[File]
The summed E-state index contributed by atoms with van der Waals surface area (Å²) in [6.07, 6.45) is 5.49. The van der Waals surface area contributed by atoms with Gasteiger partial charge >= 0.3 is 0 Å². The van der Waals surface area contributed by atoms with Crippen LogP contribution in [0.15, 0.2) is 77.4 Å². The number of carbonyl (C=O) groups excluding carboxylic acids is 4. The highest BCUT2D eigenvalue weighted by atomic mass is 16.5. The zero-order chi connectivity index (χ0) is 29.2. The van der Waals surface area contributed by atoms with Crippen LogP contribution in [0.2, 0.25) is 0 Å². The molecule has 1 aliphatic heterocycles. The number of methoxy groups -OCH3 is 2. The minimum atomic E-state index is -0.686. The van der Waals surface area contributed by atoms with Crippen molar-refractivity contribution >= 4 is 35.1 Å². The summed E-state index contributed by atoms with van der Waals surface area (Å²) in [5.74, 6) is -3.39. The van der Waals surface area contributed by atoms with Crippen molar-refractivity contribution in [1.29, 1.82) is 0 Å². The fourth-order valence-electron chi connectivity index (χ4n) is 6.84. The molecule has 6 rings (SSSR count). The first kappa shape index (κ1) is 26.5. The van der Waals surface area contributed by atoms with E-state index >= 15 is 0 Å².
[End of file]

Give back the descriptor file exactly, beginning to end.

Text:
The summed E-state index contributed by atoms with van der Waals surface area (Å²) in [6.07, 6.45) is 5.49. The van der Waals surface area contributed by atoms with Gasteiger partial charge >= 0.3 is 0 Å². The van der Waals surface area contributed by atoms with Crippen LogP contribution in [0.15, 0.2) is 77.4 Å². The number of carbonyl (C=O) groups excluding carboxylic acids is 4. The highest BCUT2D eigenvalue weighted by atomic mass is 16.5. The zero-order chi connectivity index (χ0) is 29.2. The van der Waals surface area contributed by atoms with Crippen LogP contribution in [0.2, 0.25) is 0 Å². The molecule has 1 aliphatic heterocycles. The number of methoxy groups -OCH3 is 2. The minimum atomic E-state index is -0.686. The van der Waals surface area contributed by atoms with Crippen molar-refractivity contribution >= 4 is 35.1 Å². The summed E-state index contributed by atoms with van der Waals surface area (Å²) in [5.74, 6) is -3.39. The van der Waals surface area contributed by atoms with Crippen molar-refractivity contribution in [1.29, 1.82) is 0 Å². The fourth-order valence-electron chi connectivity index (χ4n) is 6.84. The molecule has 6 rings (SSSR count). The first kappa shape index (κ1) is 26.5. The van der Waals surface area contributed by atoms with E-state index >= 15 is 0 Å².